This spring is the largest in the North Island and where on the 9th January 1957 more than 5,000 pennies dating from 1860 were recovered. All of these were distributed to children's charities. The water from these springs flows into Lake Rotorua.  The height of the spring above sea level is 280 metres (920 feet). The depth of the spring is approx.15 metres (50 feet) The temperature is a constant 51°F (10°C) The volume of water is approx. 4,500,000 litres (1,000,000 gallons) per hour!!!

Once again we could see the huge trout gently circling and enjoying their special place....


I'm now becoming aware of how big this post is turning out to be...
So I've decided to split it into two parts...
This is part 1obviously, but I hope you'll join me in part 2 shortly...
We're off to 'Hells Gate' (an active geothermal park with mud spa) and a Maori cultural experience.

See you soon...in the meantime have a great weekend https://secure.quebles.com/content/hotmail/emoticons/1508618.gif

Tuesday, 23 October 2012

The Coromandel Peninsula...Whangamata, North Island, New Zealand

We're off again leaving Auckland behind and heading south east across to the Coromandel Peninsula to a place called Whangamata on the Pacific coast.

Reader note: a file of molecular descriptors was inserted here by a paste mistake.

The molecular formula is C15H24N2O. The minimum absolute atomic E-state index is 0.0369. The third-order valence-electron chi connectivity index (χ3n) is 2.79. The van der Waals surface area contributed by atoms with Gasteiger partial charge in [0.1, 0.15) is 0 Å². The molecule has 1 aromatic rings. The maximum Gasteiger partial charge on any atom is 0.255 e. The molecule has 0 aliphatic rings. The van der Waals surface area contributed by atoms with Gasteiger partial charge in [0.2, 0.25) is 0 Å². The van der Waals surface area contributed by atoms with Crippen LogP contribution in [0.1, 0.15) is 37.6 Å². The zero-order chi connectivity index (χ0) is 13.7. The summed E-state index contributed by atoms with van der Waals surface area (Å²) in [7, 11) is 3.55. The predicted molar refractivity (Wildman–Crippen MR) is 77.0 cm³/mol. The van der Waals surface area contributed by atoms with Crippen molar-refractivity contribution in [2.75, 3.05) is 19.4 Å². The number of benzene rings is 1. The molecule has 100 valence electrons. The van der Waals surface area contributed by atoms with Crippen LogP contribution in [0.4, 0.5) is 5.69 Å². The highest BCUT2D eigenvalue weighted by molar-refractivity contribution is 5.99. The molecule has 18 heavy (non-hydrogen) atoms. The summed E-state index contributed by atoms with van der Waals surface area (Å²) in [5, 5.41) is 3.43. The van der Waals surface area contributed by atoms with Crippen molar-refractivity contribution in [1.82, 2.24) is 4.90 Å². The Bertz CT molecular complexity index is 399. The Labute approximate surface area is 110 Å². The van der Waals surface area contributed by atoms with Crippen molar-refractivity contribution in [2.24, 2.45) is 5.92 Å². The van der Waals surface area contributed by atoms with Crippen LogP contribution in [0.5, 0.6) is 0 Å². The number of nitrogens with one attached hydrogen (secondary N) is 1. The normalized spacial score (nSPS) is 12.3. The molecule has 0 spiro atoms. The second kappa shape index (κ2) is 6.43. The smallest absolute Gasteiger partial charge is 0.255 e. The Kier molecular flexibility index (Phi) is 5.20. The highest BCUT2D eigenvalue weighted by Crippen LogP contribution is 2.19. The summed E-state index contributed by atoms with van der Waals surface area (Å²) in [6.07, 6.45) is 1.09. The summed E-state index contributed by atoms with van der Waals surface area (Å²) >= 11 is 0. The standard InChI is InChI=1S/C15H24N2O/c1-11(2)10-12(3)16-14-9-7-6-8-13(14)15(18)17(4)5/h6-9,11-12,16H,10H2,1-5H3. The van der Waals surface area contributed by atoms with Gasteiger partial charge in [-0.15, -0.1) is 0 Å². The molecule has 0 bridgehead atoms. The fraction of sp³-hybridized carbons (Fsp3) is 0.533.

Yet again the drive across the spine of the peninsula was breathtaking at times.
I have to confess that I'm running out of adjectives to describe the astonishing sights we are seeing. I've lost count of how many times we've voiced the word 'wow' as we've driven around a bend.
The Coromandel is a largely untouched paradise.
Native pohutukawa trees line the western side, the eastern shores are fringed with sparkling white-sand beaches, and the ranges in the middle are covered in lush native rainforest.
The crystal-clear water is perfect for swimming, surfing, fishing and snorkelling, while on the land there are fantastic walks with cascading waterfalls, gold-mining relics and fascinating natural features.
The rugged ranges offer panoramic views of the peninsula.
In fact it's hard to keep driving and I must admit I was glad that I wasn't driving.
I constantly shouted out 'stop' as yet another fantastic photographic opportunity came into view.
It's not always a good idea on the bend of a high narrow mountain road with a sheer drop off the edge!